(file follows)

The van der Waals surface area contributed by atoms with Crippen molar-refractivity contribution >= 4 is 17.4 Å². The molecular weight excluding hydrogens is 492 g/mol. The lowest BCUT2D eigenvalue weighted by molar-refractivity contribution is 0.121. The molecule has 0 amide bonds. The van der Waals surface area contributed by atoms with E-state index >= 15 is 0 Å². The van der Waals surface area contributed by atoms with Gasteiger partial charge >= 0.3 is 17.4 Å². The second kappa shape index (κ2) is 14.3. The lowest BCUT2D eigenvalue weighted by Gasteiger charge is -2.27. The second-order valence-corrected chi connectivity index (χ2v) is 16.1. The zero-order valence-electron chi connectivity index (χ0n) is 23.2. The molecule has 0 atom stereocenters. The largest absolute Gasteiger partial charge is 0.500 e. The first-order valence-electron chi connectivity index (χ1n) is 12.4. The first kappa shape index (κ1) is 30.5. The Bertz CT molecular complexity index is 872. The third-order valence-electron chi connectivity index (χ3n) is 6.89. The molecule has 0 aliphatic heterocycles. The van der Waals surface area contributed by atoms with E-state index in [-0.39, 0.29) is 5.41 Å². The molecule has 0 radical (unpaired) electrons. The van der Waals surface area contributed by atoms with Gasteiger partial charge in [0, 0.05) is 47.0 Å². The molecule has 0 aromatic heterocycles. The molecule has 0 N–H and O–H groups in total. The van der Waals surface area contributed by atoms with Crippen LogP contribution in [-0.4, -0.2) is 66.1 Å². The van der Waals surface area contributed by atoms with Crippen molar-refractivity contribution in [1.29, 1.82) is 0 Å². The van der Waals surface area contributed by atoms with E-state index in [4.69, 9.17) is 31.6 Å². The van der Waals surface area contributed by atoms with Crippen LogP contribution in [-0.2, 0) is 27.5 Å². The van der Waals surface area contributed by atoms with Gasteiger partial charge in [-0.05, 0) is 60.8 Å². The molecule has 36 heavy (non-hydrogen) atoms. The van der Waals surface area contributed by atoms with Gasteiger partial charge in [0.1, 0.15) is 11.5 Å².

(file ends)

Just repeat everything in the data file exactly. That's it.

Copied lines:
The van der Waals surface area contributed by atoms with Crippen molar-refractivity contribution >= 4 is 17.4 Å². The molecular weight excluding hydrogens is 492 g/mol. The lowest BCUT2D eigenvalue weighted by molar-refractivity contribution is 0.121. The molecule has 0 amide bonds. The van der Waals surface area contributed by atoms with E-state index >= 15 is 0 Å². The van der Waals surface area contributed by atoms with Gasteiger partial charge >= 0.3 is 17.4 Å². The second kappa shape index (κ2) is 14.3. The lowest BCUT2D eigenvalue weighted by Gasteiger charge is -2.27. The second-order valence-corrected chi connectivity index (χ2v) is 16.1. The zero-order valence-electron chi connectivity index (χ0n) is 23.2. The molecule has 0 atom stereocenters. The largest absolute Gasteiger partial charge is 0.500 e. The first-order valence-electron chi connectivity index (χ1n) is 12.4. The first kappa shape index (κ1) is 30.5. The Bertz CT molecular complexity index is 872. The third-order valence-electron chi connectivity index (χ3n) is 6.89. The molecule has 0 aliphatic heterocycles. The van der Waals surface area contributed by atoms with E-state index in [-0.39, 0.29) is 5.41 Å². The molecule has 0 radical (unpaired) electrons. The van der Waals surface area contributed by atoms with Gasteiger partial charge in [0, 0.05) is 47.0 Å². The molecule has 0 aromatic heterocycles. The molecule has 0 N–H and O–H groups in total. The van der Waals surface area contributed by atoms with Crippen LogP contribution in [-0.4, -0.2) is 66.1 Å². The van der Waals surface area contributed by atoms with Crippen molar-refractivity contribution in [1.29, 1.82) is 0 Å². The van der Waals surface area contributed by atoms with E-state index in [4.69, 9.17) is 31.6 Å². The van der Waals surface area contributed by atoms with Crippen LogP contribution in [-0.2, 0) is 27.5 Å². The van der Waals surface area contributed by atoms with Gasteiger partial charge in [-0.05, 0) is 60.8 Å². The molecule has 36 heavy (non-hydrogen) atoms. The van der Waals surface area contributed by atoms with Gasteiger partial charge in [0.1, 0.15) is 11.5 Å².